The jail records reflect "date in" jail as January 26, 1972, but fails to show which of the offenses appellant was placed in jail for on this date.
A motion for personal bond filed August 28, 1972, appears in the record and recites that appellant "was previously on a personal bond in this case, but that this bond was removed when he was indicated in Cause Number 174,283 in this Honorable Court for the offense of murder." A docket sheet entry reflects such motion was denied on September 8, 1972. We find neither averment nor proof as to when appellant was placed in jail for the instant offense.
Appellant's sentence was pronounced prior to August 27, 1973, when the amendment to Article 42.03, V.A.C.C.P. became effective. Thus, the decision of this Court in Curlin v. State, Tex.Cr.App., 505 S.W.2d 889 is controlling. In Curlin, it was stated:"Article 42.03, V.A.C.C.P. at the time of appellant's trial and sentencing [prior to August 27, 1963] gave the trial judge complete discretion in granting credit on a sentence for time spent in jail prior to sentencing. Therefore, appellant is not constitutionally entitled to credit for his jail time between the date of his arrest . . . and the date of sentencing. . . . Ex parte Freeman, 486 S.W.2d 556 (Tex.Cr.App.1972); Vessels v. State, 467 S.W.2d 259 (Tex. Cr.App.1971); Gremillion v. Henderson, 425 F.2d 1293 (5th Cir. 1970)." (Footnotes omitted; emphasis supplied.)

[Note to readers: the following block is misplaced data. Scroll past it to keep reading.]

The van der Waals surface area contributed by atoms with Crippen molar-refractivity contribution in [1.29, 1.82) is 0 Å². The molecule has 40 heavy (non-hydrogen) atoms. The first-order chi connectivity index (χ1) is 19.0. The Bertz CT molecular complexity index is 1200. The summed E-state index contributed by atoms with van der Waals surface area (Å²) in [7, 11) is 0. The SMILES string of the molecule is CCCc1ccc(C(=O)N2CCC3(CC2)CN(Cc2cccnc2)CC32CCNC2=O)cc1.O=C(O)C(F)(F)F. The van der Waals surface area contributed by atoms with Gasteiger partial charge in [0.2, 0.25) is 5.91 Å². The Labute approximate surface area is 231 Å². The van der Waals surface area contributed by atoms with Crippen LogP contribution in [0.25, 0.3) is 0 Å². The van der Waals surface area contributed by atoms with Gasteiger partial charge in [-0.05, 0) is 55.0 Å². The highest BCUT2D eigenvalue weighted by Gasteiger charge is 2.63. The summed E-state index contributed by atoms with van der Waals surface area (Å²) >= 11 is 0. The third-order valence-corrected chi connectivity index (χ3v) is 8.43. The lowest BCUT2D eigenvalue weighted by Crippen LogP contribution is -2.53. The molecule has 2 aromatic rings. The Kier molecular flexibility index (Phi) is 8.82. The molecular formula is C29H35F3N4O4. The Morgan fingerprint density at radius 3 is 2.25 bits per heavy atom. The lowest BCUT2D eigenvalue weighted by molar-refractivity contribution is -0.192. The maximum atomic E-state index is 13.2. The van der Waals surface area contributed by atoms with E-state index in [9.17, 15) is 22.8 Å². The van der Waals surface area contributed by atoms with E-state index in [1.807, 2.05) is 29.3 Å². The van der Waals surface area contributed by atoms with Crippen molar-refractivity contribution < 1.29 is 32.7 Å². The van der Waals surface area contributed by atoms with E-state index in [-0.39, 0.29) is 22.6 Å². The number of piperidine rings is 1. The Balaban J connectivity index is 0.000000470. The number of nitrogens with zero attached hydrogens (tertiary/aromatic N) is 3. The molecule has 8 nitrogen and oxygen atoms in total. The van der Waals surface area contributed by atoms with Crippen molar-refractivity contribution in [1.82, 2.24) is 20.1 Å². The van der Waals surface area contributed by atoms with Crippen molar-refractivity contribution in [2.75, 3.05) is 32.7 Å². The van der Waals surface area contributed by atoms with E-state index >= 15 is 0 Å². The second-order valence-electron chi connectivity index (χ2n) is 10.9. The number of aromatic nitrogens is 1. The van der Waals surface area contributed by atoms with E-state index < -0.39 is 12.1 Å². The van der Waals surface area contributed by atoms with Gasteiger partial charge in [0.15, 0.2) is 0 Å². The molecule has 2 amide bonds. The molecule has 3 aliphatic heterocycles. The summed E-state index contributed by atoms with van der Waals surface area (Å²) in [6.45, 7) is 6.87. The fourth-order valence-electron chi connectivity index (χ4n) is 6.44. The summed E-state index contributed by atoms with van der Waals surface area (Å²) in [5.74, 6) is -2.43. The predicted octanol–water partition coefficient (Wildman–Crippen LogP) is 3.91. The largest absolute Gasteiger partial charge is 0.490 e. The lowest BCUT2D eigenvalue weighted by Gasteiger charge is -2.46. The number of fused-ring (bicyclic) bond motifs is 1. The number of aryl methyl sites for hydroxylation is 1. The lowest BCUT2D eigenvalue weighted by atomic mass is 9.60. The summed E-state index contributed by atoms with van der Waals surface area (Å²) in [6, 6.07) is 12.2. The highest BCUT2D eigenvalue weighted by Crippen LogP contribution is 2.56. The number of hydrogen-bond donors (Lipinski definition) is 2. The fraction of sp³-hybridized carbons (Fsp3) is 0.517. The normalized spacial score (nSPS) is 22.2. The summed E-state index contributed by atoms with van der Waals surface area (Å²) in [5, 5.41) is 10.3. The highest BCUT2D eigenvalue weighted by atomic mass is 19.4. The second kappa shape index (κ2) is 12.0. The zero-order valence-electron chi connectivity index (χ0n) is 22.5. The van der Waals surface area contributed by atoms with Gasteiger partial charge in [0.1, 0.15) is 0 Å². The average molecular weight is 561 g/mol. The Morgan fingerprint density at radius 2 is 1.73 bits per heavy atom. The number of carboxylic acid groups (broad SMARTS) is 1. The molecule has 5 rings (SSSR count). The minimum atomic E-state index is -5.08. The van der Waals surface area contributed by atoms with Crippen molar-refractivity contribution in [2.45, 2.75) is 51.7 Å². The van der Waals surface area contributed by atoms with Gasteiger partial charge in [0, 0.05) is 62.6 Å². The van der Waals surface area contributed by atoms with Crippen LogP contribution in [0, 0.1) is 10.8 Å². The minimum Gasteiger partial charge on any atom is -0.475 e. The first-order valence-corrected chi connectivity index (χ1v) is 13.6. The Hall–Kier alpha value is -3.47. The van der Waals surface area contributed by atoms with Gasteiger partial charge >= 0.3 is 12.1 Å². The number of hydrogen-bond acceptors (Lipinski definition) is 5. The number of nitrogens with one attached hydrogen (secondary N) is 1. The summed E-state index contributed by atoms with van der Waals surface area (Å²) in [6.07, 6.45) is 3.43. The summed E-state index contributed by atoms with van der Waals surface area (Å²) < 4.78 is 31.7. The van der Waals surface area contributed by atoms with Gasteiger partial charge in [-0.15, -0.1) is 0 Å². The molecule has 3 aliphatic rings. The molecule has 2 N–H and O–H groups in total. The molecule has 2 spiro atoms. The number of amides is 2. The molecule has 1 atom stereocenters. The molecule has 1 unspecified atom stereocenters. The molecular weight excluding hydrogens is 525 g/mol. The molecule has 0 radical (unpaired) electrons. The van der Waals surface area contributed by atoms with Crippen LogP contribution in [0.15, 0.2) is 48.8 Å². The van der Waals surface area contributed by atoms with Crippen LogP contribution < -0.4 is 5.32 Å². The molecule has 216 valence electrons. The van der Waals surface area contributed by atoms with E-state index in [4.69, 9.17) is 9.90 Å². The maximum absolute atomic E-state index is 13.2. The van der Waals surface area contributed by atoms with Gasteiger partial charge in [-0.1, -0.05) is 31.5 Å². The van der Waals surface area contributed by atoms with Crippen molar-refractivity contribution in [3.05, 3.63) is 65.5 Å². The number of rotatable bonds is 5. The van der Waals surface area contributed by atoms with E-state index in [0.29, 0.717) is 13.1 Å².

By way of supplemental brief filed with this Court, appellant contends that the statements of the court in denying jail time amounted to a "chilling" of appellant's right to appeal and that such denial was imposed to punish appellant more severely because he gave notice of appeal. Because of the constitutional question raised, the same will be considered in the interest of justice.